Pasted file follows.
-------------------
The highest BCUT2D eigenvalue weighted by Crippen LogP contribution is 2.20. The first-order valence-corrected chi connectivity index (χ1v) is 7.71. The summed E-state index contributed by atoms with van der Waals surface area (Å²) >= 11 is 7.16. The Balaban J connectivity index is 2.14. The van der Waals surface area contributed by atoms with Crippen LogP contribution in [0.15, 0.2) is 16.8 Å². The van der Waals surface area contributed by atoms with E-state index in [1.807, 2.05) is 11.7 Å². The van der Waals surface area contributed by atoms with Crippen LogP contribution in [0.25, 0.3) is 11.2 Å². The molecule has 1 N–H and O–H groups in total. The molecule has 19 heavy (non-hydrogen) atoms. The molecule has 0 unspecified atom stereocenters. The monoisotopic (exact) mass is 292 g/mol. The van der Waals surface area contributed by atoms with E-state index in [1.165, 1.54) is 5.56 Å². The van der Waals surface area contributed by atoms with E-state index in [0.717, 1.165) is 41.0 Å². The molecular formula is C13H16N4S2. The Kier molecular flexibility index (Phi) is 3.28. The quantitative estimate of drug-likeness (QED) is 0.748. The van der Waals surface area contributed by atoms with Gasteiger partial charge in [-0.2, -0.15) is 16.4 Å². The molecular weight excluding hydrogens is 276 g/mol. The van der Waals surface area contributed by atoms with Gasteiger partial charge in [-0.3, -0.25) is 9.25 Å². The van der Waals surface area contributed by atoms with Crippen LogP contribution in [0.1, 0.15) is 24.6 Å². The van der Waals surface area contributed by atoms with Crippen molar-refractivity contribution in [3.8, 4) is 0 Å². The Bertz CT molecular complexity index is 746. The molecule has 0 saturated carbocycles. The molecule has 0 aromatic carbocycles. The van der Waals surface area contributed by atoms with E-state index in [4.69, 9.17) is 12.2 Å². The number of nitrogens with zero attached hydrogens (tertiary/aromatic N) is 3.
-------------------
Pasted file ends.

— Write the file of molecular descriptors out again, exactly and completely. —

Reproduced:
The highest BCUT2D eigenvalue weighted by Crippen LogP contribution is 2.20. The first-order valence-corrected chi connectivity index (χ1v) is 7.71. The summed E-state index contributed by atoms with van der Waals surface area (Å²) >= 11 is 7.16. The Balaban J connectivity index is 2.14. The van der Waals surface area contributed by atoms with Crippen LogP contribution in [0.15, 0.2) is 16.8 Å². The van der Waals surface area contributed by atoms with E-state index in [1.807, 2.05) is 11.7 Å². The van der Waals surface area contributed by atoms with Crippen LogP contribution in [0.25, 0.3) is 11.2 Å². The molecule has 1 N–H and O–H groups in total. The molecule has 19 heavy (non-hydrogen) atoms. The molecule has 0 unspecified atom stereocenters. The monoisotopic (exact) mass is 292 g/mol. The van der Waals surface area contributed by atoms with E-state index in [1.165, 1.54) is 5.56 Å². The van der Waals surface area contributed by atoms with E-state index in [0.717, 1.165) is 41.0 Å². The molecular formula is C13H16N4S2. The Kier molecular flexibility index (Phi) is 3.28. The quantitative estimate of drug-likeness (QED) is 0.748. The van der Waals surface area contributed by atoms with Gasteiger partial charge in [-0.2, -0.15) is 16.4 Å². The molecular weight excluding hydrogens is 276 g/mol. The van der Waals surface area contributed by atoms with Gasteiger partial charge in [-0.3, -0.25) is 9.25 Å². The van der Waals surface area contributed by atoms with Crippen LogP contribution in [0.1, 0.15) is 24.6 Å². The van der Waals surface area contributed by atoms with Crippen molar-refractivity contribution in [3.8, 4) is 0 Å². The Bertz CT molecular complexity index is 746. The molecule has 0 saturated carbocycles. The molecule has 0 aromatic carbocycles. The van der Waals surface area contributed by atoms with E-state index in [4.69, 9.17) is 12.2 Å². The number of nitrogens with zero attached hydrogens (tertiary/aromatic N) is 3.